However, in some cases (yellow curve for example), you might see a second smaller plateau at a lower coverage. This usually indicates that it exists another strain in the sample, with genes not present in the dominant strain. While it is very difficult to disentangle that kind of signal, it is interesting to know that for a targeted species and in that particular sample, 2 strains with different gene composition might coexist.
I hope this answers your question, let me know if something is still unclear.
Btw, PanPhlAn is a bit outdated, just use PanPhlAn 3
Have a nice day,
Thank you so much for you detailed explanation and it is very helpful.
However I am still confusing and have two following questions:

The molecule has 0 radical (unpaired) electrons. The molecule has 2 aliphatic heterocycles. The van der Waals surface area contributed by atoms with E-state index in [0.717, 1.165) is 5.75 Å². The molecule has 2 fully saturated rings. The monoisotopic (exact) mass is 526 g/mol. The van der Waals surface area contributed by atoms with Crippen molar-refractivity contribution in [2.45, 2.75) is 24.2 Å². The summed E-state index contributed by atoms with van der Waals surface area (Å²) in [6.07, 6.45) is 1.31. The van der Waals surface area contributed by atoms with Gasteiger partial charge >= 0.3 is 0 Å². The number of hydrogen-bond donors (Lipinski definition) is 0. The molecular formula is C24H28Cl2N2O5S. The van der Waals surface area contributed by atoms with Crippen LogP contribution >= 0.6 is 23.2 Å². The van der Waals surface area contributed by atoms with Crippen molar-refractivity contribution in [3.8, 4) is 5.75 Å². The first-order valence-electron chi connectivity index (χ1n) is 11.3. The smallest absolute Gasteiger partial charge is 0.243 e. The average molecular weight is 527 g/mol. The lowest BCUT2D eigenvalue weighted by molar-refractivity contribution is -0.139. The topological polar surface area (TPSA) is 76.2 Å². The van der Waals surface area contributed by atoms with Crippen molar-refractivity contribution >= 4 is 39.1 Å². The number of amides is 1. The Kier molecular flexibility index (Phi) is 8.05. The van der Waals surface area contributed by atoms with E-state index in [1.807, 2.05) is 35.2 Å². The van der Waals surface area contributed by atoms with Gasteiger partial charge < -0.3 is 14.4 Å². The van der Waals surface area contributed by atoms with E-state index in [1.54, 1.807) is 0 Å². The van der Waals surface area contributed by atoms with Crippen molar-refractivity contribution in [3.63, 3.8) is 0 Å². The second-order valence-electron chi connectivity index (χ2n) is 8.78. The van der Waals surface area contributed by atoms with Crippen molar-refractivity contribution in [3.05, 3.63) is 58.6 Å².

I ran 20 samples and only 8 samples had results, but I got no warning message at all.
That’s my main confusion.
Why the sample with multiple strains should return with no result? From my opinion, “dominant strain” means it admits that more than one strain can coexist. If there are two or more strains had very similar abundance, should they together be consider the dominant subspecies, rather than report nothing? Or there are other concerns about doing so?
If you add the
--verbose parameter you will get detailed about all your samples, especially the thresholds values.
Here samples can be discarded if they do not pass the left threshold (max expected value at the line between part 1 and 2 on the figure above), the right threshold (min expected value at the line between part 2 and 3). The multi strain is actually not discarding the sample by itself, only printing a warning for you to know.
If you feel like too many samples are discarded with the default thresholds, feel free to tune them as in here (bottom of the page)
I usually use the sensitive setup
--min_coverage 1 --left_max 1.70 --right_min 0.30
OK, I get it. Thank you!